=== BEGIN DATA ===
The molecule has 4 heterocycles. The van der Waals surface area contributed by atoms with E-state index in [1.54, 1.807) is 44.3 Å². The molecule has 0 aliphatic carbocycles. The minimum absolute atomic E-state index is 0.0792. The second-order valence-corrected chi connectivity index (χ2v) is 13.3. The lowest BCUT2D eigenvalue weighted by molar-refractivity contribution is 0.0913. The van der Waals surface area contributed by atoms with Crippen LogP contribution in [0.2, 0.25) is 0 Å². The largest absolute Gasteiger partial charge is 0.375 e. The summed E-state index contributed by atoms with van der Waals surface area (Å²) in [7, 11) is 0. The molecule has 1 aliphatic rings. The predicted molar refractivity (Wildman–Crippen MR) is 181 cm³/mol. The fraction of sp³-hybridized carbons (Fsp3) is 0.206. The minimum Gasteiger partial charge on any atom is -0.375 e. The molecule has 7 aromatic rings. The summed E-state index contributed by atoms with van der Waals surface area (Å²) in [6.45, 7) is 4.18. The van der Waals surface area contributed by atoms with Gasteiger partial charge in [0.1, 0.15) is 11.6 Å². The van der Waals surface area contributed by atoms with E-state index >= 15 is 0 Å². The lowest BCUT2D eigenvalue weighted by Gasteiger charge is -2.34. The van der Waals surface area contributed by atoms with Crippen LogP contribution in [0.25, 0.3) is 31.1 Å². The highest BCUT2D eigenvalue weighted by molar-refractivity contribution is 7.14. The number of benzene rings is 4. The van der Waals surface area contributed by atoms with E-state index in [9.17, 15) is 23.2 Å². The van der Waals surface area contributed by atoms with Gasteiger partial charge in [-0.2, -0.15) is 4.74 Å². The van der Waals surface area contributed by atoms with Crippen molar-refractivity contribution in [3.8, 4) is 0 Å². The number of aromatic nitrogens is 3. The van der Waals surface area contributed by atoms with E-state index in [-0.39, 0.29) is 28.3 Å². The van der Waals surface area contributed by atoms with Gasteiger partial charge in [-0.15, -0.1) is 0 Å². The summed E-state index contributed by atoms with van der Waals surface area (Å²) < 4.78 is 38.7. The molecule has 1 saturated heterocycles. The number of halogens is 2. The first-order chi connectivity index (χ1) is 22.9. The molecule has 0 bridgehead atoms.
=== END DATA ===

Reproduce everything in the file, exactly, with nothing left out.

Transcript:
The molecule has 4 heterocycles. The van der Waals surface area contributed by atoms with E-state index in [1.54, 1.807) is 44.3 Å². The molecule has 0 aliphatic carbocycles. The minimum absolute atomic E-state index is 0.0792. The second-order valence-corrected chi connectivity index (χ2v) is 13.3. The lowest BCUT2D eigenvalue weighted by molar-refractivity contribution is 0.0913. The van der Waals surface area contributed by atoms with Crippen LogP contribution in [0.2, 0.25) is 0 Å². The largest absolute Gasteiger partial charge is 0.375 e. The summed E-state index contributed by atoms with van der Waals surface area (Å²) in [7, 11) is 0. The molecule has 1 aliphatic rings. The predicted molar refractivity (Wildman–Crippen MR) is 181 cm³/mol. The fraction of sp³-hybridized carbons (Fsp3) is 0.206. The minimum Gasteiger partial charge on any atom is -0.375 e. The molecule has 7 aromatic rings. The summed E-state index contributed by atoms with van der Waals surface area (Å²) in [6.45, 7) is 4.18. The van der Waals surface area contributed by atoms with Gasteiger partial charge in [0.1, 0.15) is 11.6 Å². The van der Waals surface area contributed by atoms with E-state index >= 15 is 0 Å². The lowest BCUT2D eigenvalue weighted by Gasteiger charge is -2.34. The van der Waals surface area contributed by atoms with Crippen LogP contribution in [0.25, 0.3) is 31.1 Å². The highest BCUT2D eigenvalue weighted by molar-refractivity contribution is 7.14. The number of benzene rings is 4. The van der Waals surface area contributed by atoms with E-state index in [9.17, 15) is 23.2 Å². The van der Waals surface area contributed by atoms with Gasteiger partial charge in [-0.2, -0.15) is 4.74 Å². The van der Waals surface area contributed by atoms with Crippen molar-refractivity contribution in [3.8, 4) is 0 Å². The number of aromatic nitrogens is 3. The van der Waals surface area contributed by atoms with E-state index in [-0.39, 0.29) is 28.3 Å². The van der Waals surface area contributed by atoms with Gasteiger partial charge in [-0.15, -0.1) is 0 Å². The summed E-state index contributed by atoms with van der Waals surface area (Å²) < 4.78 is 38.7. The molecule has 1 saturated heterocycles. The number of halogens is 2. The first-order chi connectivity index (χ1) is 22.9. The molecule has 0 bridgehead atoms.